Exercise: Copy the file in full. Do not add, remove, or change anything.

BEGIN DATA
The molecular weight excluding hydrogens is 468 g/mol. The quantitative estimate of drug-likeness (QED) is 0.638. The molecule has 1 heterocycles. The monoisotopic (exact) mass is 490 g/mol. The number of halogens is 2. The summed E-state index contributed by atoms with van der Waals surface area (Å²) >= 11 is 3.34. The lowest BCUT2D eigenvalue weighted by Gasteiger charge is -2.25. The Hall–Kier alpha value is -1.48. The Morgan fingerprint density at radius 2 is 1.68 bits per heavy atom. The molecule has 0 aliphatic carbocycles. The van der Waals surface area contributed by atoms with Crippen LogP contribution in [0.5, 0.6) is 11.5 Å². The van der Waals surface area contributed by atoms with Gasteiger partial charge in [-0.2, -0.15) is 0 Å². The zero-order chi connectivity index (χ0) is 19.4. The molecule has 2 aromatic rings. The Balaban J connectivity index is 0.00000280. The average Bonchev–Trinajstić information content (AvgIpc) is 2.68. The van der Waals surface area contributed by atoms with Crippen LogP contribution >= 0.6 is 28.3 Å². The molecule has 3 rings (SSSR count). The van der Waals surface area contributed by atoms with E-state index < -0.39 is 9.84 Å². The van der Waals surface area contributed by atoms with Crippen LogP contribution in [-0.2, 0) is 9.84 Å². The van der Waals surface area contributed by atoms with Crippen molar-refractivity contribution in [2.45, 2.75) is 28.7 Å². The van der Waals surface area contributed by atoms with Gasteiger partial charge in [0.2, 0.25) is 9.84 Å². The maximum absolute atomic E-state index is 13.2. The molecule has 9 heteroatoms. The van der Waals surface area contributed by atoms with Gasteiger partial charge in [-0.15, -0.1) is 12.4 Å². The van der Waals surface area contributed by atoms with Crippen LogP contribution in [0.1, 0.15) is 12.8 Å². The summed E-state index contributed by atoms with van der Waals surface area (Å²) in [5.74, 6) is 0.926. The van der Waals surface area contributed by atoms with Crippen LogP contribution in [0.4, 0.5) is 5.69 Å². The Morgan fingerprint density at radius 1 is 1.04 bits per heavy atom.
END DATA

The molecular weight excluding hydrogens is 468 g/mol. The quantitative estimate of drug-likeness (QED) is 0.638. The molecule has 1 heterocycles. The monoisotopic (exact) mass is 490 g/mol. The number of halogens is 2. The summed E-state index contributed by atoms with van der Waals surface area (Å²) >= 11 is 3.34. The lowest BCUT2D eigenvalue weighted by Gasteiger charge is -2.25. The Hall–Kier alpha value is -1.48. The Morgan fingerprint density at radius 2 is 1.68 bits per heavy atom. The molecule has 0 aliphatic carbocycles. The van der Waals surface area contributed by atoms with Crippen LogP contribution in [0.5, 0.6) is 11.5 Å². The van der Waals surface area contributed by atoms with Gasteiger partial charge in [-0.2, -0.15) is 0 Å². The zero-order chi connectivity index (χ0) is 19.4. The molecule has 2 aromatic rings. The Balaban J connectivity index is 0.00000280. The average Bonchev–Trinajstić information content (AvgIpc) is 2.68. The van der Waals surface area contributed by atoms with Crippen LogP contribution >= 0.6 is 28.3 Å². The molecule has 3 rings (SSSR count). The van der Waals surface area contributed by atoms with E-state index < -0.39 is 9.84 Å². The van der Waals surface area contributed by atoms with Crippen LogP contribution in [-0.2, 0) is 9.84 Å². The van der Waals surface area contributed by atoms with Crippen molar-refractivity contribution in [2.45, 2.75) is 28.7 Å². The van der Waals surface area contributed by atoms with Gasteiger partial charge in [0.2, 0.25) is 9.84 Å². The maximum absolute atomic E-state index is 13.2. The molecule has 9 heteroatoms. The van der Waals surface area contributed by atoms with Gasteiger partial charge in [-0.15, -0.1) is 12.4 Å². The van der Waals surface area contributed by atoms with Crippen LogP contribution in [0.1, 0.15) is 12.8 Å². The summed E-state index contributed by atoms with van der Waals surface area (Å²) in [5.74, 6) is 0.926. The van der Waals surface area contributed by atoms with Crippen LogP contribution in [0.4, 0.5) is 5.69 Å². The Morgan fingerprint density at radius 1 is 1.04 bits per heavy atom.